PSHEC

 

Personal Social Health Education & Citizenship is at the heart of our curriculum - its knowledge skills and values provide the foundation on which all learning takes place. 

The teaching of PSHEC is delivered through four main strands: cross-curricular lessons, workshops and assemblies, annual themed days and pupil led group sessions.

Aims of our curriculum

At Argyle, teachers plan and deliver PSHEC lessons using the Camden Health and Wellbeing programmes of study, which include:

  • A comprehensive relationships and sex education (RSE) curriculum (Years 5&6);
  • Emotional health and wellbeing/mental health including resilience;
  • Staying safe and managing risk (both online and offline);
  • Tackling prejudice and understanding difference and diversity;
  • Healthy me;
  • Careers and the world of work.                                                                                                

Cross- curricular lessons

PSHEC is taught integrally throughout the rest of the curriculum. Links have been made to the Science, Humanities, English and Foundation curriculum so that PSHEC is not taught in isolation but rather the key themes can be considered within a meaningful context. However, there are times when it will be taught as a discrete subject, such as RSE and drug education in years 5 & 6.

PSHEC is also taught through circle time activities, role play and hot seating. This gives children time to discuss key topics and deal with any misconceptions.

Healthy Me

Throughout their time at Argyle, children are taught how to stay healthy and keep fit. Within our Design and Technology lessons, children learn how to cook healthy meals and snacks, encouraging them to make healthy choices beyond the school day.

Children are also encouraged to stay fit through the Argyle Mile, a scheme through which children of all ages get together to run a mile, once a week (every Wednesday morning before school). During sporting weeks, all children are encouraged to run a daily mile, giving them the opportunity to build up fitness and celebrate their own personal best.image009

 

Assemblies and workshops

Every week, we meet as a whole school to discuss topics linked to PSHEC. Our Values Assembly examines our social interactions both as members of the school community and the wider world through our value of the month. For example, during our month on resilience, our assemblies focus on social stories highlighting the importance of being resilient and persevering through adversity. 

Organised workshops support the delivery of the PSHEC curriculum. Throughout their time at Argyle, each child will take part in a variety of workshops looking at social and emotional issues. For example, the NSPCC deliver their child safety and safeguarding workshop on a two-year cycle giving each child the opportunity to discuss safety issues pertinent to them at each key stage of learning.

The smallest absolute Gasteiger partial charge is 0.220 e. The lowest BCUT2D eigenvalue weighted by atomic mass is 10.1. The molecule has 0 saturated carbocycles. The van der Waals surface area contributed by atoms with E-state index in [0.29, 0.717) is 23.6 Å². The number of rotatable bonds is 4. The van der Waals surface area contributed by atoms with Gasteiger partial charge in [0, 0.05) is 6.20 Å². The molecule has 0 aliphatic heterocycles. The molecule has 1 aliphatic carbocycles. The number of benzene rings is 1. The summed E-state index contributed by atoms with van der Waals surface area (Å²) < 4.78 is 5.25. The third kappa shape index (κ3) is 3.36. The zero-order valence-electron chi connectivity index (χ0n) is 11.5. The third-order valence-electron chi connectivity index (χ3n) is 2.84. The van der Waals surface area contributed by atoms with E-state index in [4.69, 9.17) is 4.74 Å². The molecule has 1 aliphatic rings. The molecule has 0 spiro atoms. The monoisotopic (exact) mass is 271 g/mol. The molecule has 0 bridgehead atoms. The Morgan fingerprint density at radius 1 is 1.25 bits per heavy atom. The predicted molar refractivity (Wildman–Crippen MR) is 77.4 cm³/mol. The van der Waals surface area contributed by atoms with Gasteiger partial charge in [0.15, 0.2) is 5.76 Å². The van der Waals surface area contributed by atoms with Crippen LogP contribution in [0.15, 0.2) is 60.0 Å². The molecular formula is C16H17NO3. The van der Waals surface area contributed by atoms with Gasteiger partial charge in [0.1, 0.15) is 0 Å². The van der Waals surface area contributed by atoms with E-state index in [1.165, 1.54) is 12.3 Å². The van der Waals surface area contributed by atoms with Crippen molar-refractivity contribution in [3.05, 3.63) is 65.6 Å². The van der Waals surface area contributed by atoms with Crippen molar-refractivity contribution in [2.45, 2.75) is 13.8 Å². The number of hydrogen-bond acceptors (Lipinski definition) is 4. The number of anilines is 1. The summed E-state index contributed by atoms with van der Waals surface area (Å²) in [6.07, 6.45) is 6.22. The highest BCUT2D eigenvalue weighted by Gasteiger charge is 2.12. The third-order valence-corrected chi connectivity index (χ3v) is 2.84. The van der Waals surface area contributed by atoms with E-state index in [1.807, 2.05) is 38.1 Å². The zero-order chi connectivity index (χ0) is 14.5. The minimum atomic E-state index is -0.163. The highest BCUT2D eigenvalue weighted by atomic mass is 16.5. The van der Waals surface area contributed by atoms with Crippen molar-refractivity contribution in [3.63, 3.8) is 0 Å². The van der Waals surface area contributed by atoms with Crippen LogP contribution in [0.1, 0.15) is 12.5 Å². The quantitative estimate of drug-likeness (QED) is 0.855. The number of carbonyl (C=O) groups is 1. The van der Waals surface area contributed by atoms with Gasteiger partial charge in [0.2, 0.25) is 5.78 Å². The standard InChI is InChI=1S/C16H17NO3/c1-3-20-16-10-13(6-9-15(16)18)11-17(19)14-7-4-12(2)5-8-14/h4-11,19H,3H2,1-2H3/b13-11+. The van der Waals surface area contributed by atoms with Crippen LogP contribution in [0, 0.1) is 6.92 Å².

In key stage one, children also take part in the Teddy Bear Clinic, a series of interactive workshops on how to stay healthy, delivered by medical students from UCLH. Other workshops in key stage one include Road and Fire Safety.

In Key Stage 2, we host a number of workshops looking at issues that children may encounter living in the heart of Central London. For example, children in upper key stage two take part in workshops on Avoiding Gangs and Anti-Radicalisation. All year groups have an annual E-Safety Workshop run by the Camden Learning Centre, which gives them the tools and the knowledge to stay safe when using the internet.

Themed Days

Being an active citizen is an important part of our PSHEC curriculum at Argyle, and this is supported through our themed days. Every year, children raise money by fundraising for Children in Need and Red Nose Day/Comic Relief.

We also have themed weeks where children focus on a social issue important to them. For example, during Anti-bullying Week classes focus on an issue linked to the cause of bullying. Similarly, children have taken part in our Equalities Week where children have learnt about different types of families and the importance of diversity. On a three- year cycle, Argyle organises a Careers Day where members of the community are invited to discuss and deliver workshops linked to their career.

Pupil led sessions (School Forum and School Council)

Raising pupil voice is an important part of our school philosophy and is one of our School Improvement Priorities. Opportunities for the children to express their voice and articulate their ideas are planned throughout the curriculum as a whole and in particular in PSHEC curriculum. To further develop our children's oracy, we have set up School Forum. Children meet in small groups, which are mixed across year groups, and discuss a topic linked to PSHEC. Year 6 children take the lead in these groups and take notes on the discussions. One recent topic for discussionwas: 'If you could make a law what would it be?' We see School Forum as an opportunity for children to build relationships across the school and develop confidence to articulate their ideas and opinions.image015

 At the beginning of each academic year, our School Councillors are chosen democratically. Once elected, children have a duty to make a difference in the school. Every month, each class has a Class Council session with their elected School Councillor, which is an open forum in which all children can discuss any issues that concern them or any changes they would like to see in school. School Councillors then meet with the relevant people and make the changes needed. In this way, changes are driven by pupil voice. Every year, School Councillors also take part in the Camden Debate, in which children visit the Camden Council Chambers and debate a topic with other Camden primary schools.

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